Wednesday, March 9, 2011
My practice in truthfullness actually ended up lasting a couple of weeks, rather than one; questions, experiements and events all piggy backing on each other.
The question I chose for reflection was: "This week observe the difference between nice and real. Notice situations where you were nice. What did this experience invoke in you. What were the results? Notice situations where you were real. What were the results? What did this experience invoke in you? From what or whom do you seek approval? Does this affect whether you act from niceness or realness?" (The Yamas and Niyamas, p.57)
I got really wound up in this practice. I observed myself in several situations being "nice" rather than "real." Why is it so challenging at times to be real? It invoked almost a guilt response in me, like there was an authority figure telling me that I was doing something that I shouldn't. Which made me wonder, what are the benefits I receive from being "nice" rather than authentic, and who am I trying to impress?!
I did notice that at times I seek approval from those that I do not know well (please accept me), from authority figures (so that I don't get into "trouble"), and sometimes even from my peers (seeking validation). In one particular instance I was meeting with a fellow yogi and found myself changing my language to fit our commentary on truthfullness! I looked at her and said, "I'm noticing myself changing my language as I talk to you, how's that for Satya!" I suppose in that instance you could say I chose to be "real" and call myself out.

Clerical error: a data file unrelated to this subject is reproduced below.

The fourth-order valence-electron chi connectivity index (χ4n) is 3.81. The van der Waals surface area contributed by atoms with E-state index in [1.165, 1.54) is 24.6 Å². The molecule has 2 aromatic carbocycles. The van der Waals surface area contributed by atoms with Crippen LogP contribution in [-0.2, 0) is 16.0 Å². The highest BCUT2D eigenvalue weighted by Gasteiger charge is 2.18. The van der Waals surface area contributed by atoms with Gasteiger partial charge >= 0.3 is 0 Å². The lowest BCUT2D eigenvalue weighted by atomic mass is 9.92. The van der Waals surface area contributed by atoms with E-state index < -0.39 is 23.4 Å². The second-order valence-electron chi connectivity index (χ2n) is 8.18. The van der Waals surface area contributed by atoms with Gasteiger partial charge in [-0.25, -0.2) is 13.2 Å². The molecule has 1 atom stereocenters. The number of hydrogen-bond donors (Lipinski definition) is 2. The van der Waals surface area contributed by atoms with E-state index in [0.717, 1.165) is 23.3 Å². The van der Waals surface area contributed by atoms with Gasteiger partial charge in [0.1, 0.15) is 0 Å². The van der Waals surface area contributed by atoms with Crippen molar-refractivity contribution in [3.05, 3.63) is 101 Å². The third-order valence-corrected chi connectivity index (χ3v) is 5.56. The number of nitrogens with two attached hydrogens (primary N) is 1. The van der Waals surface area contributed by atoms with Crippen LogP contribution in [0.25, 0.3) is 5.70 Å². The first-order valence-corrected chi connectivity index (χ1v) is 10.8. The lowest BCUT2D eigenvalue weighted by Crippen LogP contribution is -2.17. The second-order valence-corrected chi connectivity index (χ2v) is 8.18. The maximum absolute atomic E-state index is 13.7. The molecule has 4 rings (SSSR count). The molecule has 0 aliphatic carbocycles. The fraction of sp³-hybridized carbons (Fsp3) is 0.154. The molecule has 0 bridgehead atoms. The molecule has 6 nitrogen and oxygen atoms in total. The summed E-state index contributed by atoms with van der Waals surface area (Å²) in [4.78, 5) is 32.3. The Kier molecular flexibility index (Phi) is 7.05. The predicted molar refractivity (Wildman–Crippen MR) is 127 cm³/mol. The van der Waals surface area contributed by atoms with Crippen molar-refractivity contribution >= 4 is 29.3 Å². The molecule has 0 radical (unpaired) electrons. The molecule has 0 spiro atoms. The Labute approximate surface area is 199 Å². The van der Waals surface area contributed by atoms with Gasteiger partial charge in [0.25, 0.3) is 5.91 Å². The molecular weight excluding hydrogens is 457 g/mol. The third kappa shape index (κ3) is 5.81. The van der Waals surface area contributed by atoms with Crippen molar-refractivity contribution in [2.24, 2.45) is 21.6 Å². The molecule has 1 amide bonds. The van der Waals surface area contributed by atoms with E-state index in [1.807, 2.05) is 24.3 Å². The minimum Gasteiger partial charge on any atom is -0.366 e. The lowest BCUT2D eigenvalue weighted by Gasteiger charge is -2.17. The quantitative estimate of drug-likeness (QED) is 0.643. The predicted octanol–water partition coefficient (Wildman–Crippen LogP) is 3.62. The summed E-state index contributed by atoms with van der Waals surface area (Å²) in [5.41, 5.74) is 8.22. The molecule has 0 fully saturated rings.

I also noticed that I sometimes choose niceness when conflict becomes a possibility, in order to avoid it, I pander to the needs of the other. I also noticed that this only serves me for so long, inevitably the Truth has to come out as I buckle under the weight of the facade of "niceness."
In the book, Deb begs the question, "What are we so afraid of? What might my life look like if I were willing to contact truthfullness in each moment (i.e. do it right the first time)?"
I am sitting with that question and my experiences over the last couple of weeks. I am left with a stronger desire to practice "Doing it right the first time," and a refreshing sense of fortitude that sometimes being real, no matter the risk, is of greater benefit than using "niceness" as a crutch.
Next week: Asteya-Non Stealing